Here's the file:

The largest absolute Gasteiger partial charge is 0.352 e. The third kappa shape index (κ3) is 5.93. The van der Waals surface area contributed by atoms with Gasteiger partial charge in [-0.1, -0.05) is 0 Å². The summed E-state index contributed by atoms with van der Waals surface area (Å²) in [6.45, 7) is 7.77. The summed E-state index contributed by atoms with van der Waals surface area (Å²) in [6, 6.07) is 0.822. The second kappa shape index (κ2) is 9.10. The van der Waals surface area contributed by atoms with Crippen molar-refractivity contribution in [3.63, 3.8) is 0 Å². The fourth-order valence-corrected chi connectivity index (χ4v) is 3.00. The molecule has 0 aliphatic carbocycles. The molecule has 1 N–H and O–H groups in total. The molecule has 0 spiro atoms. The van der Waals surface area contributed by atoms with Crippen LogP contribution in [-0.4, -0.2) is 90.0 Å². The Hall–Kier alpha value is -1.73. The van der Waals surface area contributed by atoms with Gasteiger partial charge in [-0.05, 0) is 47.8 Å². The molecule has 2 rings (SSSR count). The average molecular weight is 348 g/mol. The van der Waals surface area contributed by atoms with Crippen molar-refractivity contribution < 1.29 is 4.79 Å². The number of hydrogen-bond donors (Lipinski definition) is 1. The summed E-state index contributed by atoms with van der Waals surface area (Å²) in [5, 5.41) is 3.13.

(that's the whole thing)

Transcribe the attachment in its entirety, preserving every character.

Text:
The largest absolute Gasteiger partial charge is 0.352 e. The third kappa shape index (κ3) is 5.93. The van der Waals surface area contributed by atoms with Gasteiger partial charge in [-0.1, -0.05) is 0 Å². The summed E-state index contributed by atoms with van der Waals surface area (Å²) in [6.45, 7) is 7.77. The summed E-state index contributed by atoms with van der Waals surface area (Å²) in [6, 6.07) is 0.822. The second kappa shape index (κ2) is 9.10. The van der Waals surface area contributed by atoms with Crippen molar-refractivity contribution in [3.63, 3.8) is 0 Å². The fourth-order valence-corrected chi connectivity index (χ4v) is 3.00. The molecule has 0 aliphatic carbocycles. The molecule has 1 N–H and O–H groups in total. The molecule has 0 spiro atoms. The van der Waals surface area contributed by atoms with Crippen LogP contribution in [-0.4, -0.2) is 90.0 Å². The Hall–Kier alpha value is -1.73. The van der Waals surface area contributed by atoms with Gasteiger partial charge in [-0.05, 0) is 47.8 Å². The molecule has 2 rings (SSSR count). The average molecular weight is 348 g/mol. The van der Waals surface area contributed by atoms with Crippen molar-refractivity contribution < 1.29 is 4.79 Å². The number of hydrogen-bond donors (Lipinski definition) is 1. The summed E-state index contributed by atoms with van der Waals surface area (Å²) in [5, 5.41) is 3.13.